Most engineering metals and alloys can be forged via conventional impression-die processes, among them: carbon and alloy steels, tool steels and stainlesses, aluminum and copper alloys, and certain titanium alloys. Strain rate- and temperature-sensitive materials (magnesium, highly alloyed nickel-based superalloys, refractory alloys and some titanium alloys) may require more sophisticated forging processes and/or special equipment for forging in impression dies.

Accounting for a large majority of custom shapes, impression-die forgings span the industrial spectrum, ranging from structural parts for autos, trucks, aircraft/aerospace and heavy-duty manufacturing equipment to hardware, fixtures and hand tools.

Wide shape selection via open die

Open-die forging can produce forgings from a few pounds up to more than 150 tons. Called open-die because the metal is not confined laterally by impression dies during forging, this process progressively works the starting stock into the desired shape, most commonly between flat-faced dies. In practice, open-die forging comprises many process variations, permitting an extremely broad range of shapes and sizes to be produced. In fact, when design criteria dictate optimum structural integrity for a huge metal component, the sheer size capability of open-die forging makes it the clear process choice over non-forging alternatives. At the high end of the size range, open-die forgings are limited only by the size of the starting stock, namely, the largest ingot that can be cast.

Practically all forgeable ferrous and nonferrous alloys can be open-die forged, including some exotic materials like age-hardening superalloys and corrosion-resistant refractory alloys.

Open-die shape capability is indeed wide in latitude. In addition to round, square, rectangular, hexagonal bars and other basic shapes, open-die processes can produce:

Not unlike successive forging operations in a sequence of dies, multiple open-die forging operations can be combined to produce the required shape. At the same time, these forging methods can be tailored to attain the proper amount of total deformation and optimum grain-flow structure, thereby maximizing property enhancement and ultimate performance for a particular application. Forging an integral gear blank and hub, for example, may entail multiple drawing or solid forging operations, then upsetting. Similarly, blanks for rings may be prepared by upsetting an ingot, then piercing the center, prior to forging the ring.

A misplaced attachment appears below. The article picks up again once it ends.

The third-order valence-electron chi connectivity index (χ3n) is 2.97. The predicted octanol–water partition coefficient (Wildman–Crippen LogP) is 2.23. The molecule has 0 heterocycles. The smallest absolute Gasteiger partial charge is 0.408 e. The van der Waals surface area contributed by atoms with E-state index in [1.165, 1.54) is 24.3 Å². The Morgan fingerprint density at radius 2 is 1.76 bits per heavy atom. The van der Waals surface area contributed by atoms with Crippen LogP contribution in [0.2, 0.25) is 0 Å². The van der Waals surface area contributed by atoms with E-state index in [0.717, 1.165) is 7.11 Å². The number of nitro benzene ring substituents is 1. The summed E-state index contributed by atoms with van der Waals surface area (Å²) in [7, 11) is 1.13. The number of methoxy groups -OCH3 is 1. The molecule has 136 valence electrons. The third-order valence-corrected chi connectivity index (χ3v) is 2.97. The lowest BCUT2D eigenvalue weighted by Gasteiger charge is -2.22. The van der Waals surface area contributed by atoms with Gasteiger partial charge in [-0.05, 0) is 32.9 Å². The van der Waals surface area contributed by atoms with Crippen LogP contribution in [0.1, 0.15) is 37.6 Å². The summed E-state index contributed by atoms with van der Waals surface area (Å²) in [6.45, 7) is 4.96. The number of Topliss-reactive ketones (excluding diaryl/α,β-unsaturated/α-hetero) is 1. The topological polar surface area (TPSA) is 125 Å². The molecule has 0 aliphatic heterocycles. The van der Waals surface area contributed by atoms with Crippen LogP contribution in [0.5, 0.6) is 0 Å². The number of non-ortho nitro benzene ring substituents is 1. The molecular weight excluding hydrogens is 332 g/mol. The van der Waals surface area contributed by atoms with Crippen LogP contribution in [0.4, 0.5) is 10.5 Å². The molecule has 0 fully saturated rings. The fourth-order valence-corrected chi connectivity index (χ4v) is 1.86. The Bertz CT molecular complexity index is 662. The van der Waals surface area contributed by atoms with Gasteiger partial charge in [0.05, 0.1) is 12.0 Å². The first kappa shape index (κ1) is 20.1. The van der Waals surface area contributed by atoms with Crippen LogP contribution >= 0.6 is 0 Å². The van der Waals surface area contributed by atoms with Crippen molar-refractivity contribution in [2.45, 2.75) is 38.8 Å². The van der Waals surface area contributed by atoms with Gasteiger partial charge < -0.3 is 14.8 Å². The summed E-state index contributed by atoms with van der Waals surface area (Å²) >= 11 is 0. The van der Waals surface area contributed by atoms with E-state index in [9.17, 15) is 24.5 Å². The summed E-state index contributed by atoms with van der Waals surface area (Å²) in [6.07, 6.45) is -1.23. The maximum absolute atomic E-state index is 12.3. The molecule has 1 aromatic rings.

Because of all the shape options available, certain open-die processes--hollows, rings and upsets--deserve further consideration.

Forged hollows deliver unique shapes

Formed by open-die forging techniques--either forging over a mandrel or forging between an enlarging bar and the top die of a press--forged hollows offer unique part geometries. While identical shapes are produced, the two processes work the metal differently. With a mandrel, the ID of the hollow takes on the dimension of the mandrel; reducing the wall thickness increases the length. Here, a bottom die is required. In contrast, using an enlarging bar, which is smaller than the ID of the hollow, involves working the metal between the bar and the top die of a press. In this case, the length is held constant and the diameter enlarges as wall thickness decreases. No bottom die is necessary.